Investigating the spatial variation and risk factors of childhood anaemia in four sub-Saharan African countries.
Roberts DJ., Matthews G., Snow RW., Zewotir T., Sartorius B.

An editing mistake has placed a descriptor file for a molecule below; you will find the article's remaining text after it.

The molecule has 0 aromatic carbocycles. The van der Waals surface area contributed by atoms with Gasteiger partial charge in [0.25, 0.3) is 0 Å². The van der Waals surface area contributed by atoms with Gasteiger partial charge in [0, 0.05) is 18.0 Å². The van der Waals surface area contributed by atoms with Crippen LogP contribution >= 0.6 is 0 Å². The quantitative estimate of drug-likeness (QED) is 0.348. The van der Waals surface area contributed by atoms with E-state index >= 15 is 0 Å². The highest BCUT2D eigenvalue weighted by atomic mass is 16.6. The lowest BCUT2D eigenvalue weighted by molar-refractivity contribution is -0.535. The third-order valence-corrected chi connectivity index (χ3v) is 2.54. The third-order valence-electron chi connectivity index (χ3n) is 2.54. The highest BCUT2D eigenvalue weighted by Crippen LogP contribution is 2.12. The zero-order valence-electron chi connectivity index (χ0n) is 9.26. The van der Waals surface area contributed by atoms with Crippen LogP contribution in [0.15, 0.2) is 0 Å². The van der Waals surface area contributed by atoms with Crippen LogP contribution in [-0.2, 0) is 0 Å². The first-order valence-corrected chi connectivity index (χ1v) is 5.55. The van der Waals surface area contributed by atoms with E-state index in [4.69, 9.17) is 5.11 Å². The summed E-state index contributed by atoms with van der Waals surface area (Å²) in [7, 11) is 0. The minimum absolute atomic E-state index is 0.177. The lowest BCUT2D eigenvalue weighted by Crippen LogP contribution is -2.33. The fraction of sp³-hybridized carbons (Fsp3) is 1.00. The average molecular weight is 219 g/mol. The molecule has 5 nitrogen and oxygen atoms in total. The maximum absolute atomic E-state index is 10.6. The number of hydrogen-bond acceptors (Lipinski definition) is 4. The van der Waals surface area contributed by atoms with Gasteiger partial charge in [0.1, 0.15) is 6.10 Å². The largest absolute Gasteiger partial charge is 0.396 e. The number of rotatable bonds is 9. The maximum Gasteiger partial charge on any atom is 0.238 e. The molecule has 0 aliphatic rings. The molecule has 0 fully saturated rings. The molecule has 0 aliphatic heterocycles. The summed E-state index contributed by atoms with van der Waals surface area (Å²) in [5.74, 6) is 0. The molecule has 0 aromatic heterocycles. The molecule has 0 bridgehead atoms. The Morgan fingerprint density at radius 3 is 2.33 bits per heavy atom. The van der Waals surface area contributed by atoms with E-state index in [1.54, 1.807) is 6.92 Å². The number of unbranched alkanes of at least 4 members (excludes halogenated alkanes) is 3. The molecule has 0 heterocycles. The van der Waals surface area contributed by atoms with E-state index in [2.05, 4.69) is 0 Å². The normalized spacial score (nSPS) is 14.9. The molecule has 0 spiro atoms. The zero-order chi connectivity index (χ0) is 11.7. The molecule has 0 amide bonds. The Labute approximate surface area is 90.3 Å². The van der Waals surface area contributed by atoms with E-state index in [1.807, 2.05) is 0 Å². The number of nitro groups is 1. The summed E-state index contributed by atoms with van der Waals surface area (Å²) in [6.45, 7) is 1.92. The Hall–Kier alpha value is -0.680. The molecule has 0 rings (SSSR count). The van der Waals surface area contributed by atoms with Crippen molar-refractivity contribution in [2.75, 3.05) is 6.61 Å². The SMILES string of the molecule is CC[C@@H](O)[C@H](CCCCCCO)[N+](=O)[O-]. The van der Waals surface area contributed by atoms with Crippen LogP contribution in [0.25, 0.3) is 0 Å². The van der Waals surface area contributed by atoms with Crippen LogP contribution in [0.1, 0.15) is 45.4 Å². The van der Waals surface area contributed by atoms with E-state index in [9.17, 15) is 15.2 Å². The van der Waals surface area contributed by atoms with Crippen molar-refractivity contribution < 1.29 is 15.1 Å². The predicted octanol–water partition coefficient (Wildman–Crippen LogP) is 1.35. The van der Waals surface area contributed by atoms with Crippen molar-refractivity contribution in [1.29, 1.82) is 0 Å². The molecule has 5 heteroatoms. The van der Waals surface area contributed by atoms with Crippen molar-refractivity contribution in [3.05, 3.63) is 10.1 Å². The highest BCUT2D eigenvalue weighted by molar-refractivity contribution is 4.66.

BACKGROUND:The causes of childhood anaemia are multifactorial, interrelated and complex. Such causes vary from country to country, and within a country. Thus, strategies for anaemia control should be tailored to local conditions and take into account the specific etiology and prevalence of anaemia in a given setting and sub-population. In addition, policies and programmes for anaemia control that do not account for the spatial heterogeneity of anaemia in children may result in certain sub-populations being excluded, limiting the effectiveness of the programmes. This study investigated the demographic and socio-economic determinants as well as the spatial variation of anaemia in children aged 6 to 59 months in Kenya, Malawi, Tanzania and Uganda. METHODS:The study made use of data collected from nationally representative Malaria Indicator Surveys (MIS) and Demographic and Health Surveys (DHS) conducted in all four countries between 2015 and 2017. During these surveys, all children under the age of five years old in the sampled households were tested for malaria and anaemia. A child's anaemia status was based on the World Health Organization's cut-off points where a child was considered anaemic if their altitude adjusted haemoglobin (Hb) level was less than 11 g/dL. The explanatory variables considered comprised of individual, household and cluster level factors, including the child's malaria status. A multivariable hierarchical Bayesian geoadditive model was used which included a spatial effect for district of child's residence. RESULTS:Prevalence of childhood anaemia ranged from 36.4% to 61.9% across the four countries. Children with a positive malaria result had a significantly higher odds of anaemia [AOR = 4.401; 95% CrI: (3.979, 4.871)]. After adjusting for a child's malaria status and other demographic, socio-economic and environmental factors, the study revealed distinct spatial variation in childhood anaemia within and between Malawi, Uganda and Tanzania. The spatial variation appeared predominantly due to unmeasured district-specific factors that do not transcend boundaries. CONCLUSIONS:Anaemia control measures in Malawi, Tanzania and Uganda need to account for internal spatial heterogeneity evident in these countries. Efforts in assessing the local district-specific causes of childhood anaemia within each country should be focused on.